Growth Hacker Marketing by Ryan Holiday: my foreword to the Polish edition
Growth Hacker… The first problem is translating the title. “Haker wzrostu”? I can already imagine a number of experts on growth hackers (hakerów wzrostu), conferences about growth hackers (hakerach wzrostu) or growth hacking (hakerowzrostowe) websites and the faces of corporate marketers. Please excuse my sarcasm but for many years I have been witnessing this peculiar tendency to polonize English words related to the marketing revolution. Anyhow, let the translation of the phrase growth hacker into “haker wzrostu” stay, unless professor Bralczyk finds a better-sounding equivalent.
What is this book about? On the basis of his own experience and the analysis of particular cases Ryan Holiday defines growth hacking as a new identity of marketing. It is symbolized by the perspective of very fast company growth which occurs after the standard marketing methods have been abandoned. At this point a short explanation is needed for Polish readers. The American market has developed a bit differently in terms of marketing. It is not only the matter of the scale but also of economic transformations. During our 25 years of free market economy, global trends and changes have intermingled with the stereotypes concerning marketing. Nowadays we have three generations of entrepreneurs on the market and all of them are used to a little bit different way of doing business. Another issue is the legendary Silicon Valley and its experience connected with the dotcom bubble burst at the turn of the centuries, which affected the present world of e-business. Finally, it is important to understand the notion of inbound marketing, that is the principles based on permission, the term coined by Seth Godin. I am mentioning this for a simple reason. For a few years I have been working as a mentor with many innovative companies which put the idea of growth hacking into practice. Many of them are technological firms which have great technical competences, but not always such a great understanding of marketing principles. It is important to remember that the author does not refute any fundamental principles, but points out particular changes in the perception of growth and ways of developing an innovative company instead.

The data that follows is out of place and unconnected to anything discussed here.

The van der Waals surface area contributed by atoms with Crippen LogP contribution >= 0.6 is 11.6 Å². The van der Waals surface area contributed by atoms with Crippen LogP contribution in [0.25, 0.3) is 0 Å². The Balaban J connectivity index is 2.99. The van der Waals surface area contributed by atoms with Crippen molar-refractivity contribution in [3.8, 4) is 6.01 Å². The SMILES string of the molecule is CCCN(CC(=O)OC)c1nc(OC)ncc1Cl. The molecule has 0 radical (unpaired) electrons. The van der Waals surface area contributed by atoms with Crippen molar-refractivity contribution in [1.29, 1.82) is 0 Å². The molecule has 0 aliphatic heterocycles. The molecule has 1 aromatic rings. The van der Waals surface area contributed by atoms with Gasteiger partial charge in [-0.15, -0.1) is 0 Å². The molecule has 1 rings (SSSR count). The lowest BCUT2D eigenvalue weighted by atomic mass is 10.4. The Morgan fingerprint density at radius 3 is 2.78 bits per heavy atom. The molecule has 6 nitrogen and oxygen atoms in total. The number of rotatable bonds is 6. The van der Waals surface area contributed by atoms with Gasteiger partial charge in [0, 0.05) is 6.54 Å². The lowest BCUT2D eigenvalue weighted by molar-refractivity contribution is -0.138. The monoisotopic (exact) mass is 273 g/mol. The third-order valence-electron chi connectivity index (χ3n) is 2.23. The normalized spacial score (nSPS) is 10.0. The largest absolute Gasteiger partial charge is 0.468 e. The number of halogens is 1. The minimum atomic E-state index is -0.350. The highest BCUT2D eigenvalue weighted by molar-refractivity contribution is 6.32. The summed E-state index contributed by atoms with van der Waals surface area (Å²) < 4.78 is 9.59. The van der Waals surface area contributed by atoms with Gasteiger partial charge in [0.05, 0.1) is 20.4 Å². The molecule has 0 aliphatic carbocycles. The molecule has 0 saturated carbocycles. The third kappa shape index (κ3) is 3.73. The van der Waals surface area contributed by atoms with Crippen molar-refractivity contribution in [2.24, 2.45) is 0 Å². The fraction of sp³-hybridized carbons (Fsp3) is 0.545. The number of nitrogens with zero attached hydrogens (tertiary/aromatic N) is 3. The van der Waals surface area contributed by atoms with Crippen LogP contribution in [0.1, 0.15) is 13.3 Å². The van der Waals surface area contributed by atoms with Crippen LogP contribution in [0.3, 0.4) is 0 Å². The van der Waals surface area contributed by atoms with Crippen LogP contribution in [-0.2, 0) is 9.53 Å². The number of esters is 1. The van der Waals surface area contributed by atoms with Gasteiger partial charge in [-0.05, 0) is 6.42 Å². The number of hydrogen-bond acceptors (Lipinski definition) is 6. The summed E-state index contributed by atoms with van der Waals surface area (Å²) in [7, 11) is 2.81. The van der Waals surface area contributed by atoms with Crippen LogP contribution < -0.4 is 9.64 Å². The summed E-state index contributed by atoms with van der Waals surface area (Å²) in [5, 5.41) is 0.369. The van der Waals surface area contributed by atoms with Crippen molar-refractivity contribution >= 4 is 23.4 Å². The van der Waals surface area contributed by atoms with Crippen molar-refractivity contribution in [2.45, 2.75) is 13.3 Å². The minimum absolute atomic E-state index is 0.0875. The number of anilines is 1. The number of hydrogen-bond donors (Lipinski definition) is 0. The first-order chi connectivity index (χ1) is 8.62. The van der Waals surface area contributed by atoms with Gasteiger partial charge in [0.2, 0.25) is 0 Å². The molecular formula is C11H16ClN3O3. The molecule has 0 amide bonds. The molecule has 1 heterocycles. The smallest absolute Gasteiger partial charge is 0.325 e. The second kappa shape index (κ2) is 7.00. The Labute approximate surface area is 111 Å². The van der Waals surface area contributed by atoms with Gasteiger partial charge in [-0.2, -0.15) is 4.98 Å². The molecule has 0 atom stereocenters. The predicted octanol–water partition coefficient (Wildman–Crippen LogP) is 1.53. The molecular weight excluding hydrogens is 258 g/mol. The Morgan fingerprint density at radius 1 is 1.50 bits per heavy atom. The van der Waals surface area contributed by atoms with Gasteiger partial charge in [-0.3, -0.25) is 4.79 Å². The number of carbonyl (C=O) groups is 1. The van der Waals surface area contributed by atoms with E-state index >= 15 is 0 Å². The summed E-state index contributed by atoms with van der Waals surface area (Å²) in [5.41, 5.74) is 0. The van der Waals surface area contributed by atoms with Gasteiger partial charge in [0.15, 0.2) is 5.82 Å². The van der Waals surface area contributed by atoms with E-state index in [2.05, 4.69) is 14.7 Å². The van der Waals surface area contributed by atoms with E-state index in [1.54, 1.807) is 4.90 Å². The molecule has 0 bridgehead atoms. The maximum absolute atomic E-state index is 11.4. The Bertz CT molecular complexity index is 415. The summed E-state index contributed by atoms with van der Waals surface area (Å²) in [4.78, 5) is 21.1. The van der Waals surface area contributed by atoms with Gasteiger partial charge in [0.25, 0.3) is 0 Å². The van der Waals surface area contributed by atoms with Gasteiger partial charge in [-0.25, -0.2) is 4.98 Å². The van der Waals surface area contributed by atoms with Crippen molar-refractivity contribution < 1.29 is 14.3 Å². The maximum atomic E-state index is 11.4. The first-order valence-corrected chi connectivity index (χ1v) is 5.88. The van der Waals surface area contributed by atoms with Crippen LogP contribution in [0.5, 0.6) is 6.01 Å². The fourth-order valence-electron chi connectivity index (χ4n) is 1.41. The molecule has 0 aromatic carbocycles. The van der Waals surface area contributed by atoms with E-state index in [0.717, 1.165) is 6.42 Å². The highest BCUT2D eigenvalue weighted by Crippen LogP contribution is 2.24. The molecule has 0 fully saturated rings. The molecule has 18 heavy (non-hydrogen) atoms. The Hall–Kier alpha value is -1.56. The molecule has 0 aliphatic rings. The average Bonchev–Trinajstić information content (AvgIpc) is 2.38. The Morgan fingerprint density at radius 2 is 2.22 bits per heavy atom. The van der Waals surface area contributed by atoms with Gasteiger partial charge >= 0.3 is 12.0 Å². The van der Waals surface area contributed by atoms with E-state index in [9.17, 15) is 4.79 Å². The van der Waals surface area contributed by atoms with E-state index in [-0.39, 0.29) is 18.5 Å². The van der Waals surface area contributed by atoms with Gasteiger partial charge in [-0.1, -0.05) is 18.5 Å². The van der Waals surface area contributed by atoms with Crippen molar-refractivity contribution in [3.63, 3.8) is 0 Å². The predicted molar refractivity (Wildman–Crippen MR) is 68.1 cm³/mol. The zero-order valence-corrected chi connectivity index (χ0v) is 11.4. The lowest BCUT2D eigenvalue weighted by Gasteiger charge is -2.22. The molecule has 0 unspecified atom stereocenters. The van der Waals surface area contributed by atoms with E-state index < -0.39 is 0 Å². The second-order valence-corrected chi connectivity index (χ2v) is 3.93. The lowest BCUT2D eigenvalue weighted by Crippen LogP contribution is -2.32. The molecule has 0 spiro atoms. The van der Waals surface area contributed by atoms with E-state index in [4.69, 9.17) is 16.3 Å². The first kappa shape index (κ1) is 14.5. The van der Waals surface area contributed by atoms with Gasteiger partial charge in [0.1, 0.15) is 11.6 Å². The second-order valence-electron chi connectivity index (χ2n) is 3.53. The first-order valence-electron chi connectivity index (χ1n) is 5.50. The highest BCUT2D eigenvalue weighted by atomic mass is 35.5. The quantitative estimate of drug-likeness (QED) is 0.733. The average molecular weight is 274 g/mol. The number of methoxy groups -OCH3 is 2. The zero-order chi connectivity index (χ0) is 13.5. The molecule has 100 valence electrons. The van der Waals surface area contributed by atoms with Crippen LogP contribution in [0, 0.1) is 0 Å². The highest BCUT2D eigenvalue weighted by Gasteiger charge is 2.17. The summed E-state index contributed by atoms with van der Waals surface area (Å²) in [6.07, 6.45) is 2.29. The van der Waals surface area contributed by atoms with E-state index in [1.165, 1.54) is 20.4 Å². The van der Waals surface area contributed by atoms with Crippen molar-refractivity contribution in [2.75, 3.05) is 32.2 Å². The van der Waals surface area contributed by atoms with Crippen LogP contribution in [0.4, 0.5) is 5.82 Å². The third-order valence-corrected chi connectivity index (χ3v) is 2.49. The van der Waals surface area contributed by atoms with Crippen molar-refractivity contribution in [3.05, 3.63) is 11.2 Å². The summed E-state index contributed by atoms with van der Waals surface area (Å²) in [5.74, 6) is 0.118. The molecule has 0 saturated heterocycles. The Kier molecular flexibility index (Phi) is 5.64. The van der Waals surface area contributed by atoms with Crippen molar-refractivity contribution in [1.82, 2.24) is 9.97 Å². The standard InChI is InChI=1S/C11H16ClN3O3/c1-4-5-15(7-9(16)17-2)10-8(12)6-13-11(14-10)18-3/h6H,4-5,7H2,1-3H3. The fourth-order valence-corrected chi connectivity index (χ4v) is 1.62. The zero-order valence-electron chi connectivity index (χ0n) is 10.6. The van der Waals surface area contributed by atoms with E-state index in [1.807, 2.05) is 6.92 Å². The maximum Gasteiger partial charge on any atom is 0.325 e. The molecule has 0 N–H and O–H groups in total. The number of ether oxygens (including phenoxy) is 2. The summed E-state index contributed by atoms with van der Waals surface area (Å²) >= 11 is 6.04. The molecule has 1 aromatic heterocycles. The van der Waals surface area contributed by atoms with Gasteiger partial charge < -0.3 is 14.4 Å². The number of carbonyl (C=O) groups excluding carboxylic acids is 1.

Growth hacking is a perfect elaboration on the issue of establishing presence and getting an edge on the market. The search for low cost methods of operation, which are far different e.g. from the traditional advertising in the media, is a form of acting in an arbitrary way mainly when dealing with digital products, the diffusion and sales of which may reach a global level practically overnight. An additional aspect is the issue ofpivoting, namely the ability to adapt to the changing market and customer expectations. For Polish IT specialists, who are sometimes much in love with their products, accepting this element may be challenging.
According to Ryan Holiday, it is necessary for the marketers to understand the technology; however, it is also crucial for the engineers and developers to be familiar with the rules of marketing. The fundamental principle is to get the idea of customer needs as well as the market and its behaviour before applying particular tools. Holiday seems to represent the typical product-oriented approach to market development and product sales. The assumption that the core of growth hacking is to simplify and to take a short cut without regard to formerly gained experience reminds me of the Bruce Lee’s philosophy expressed in Jeet Kune Do — the combination of various effective martial arts. Growth hacking seems to be similar to it in the sense that it seeks highly effective marketing methods which are at the same time low cost.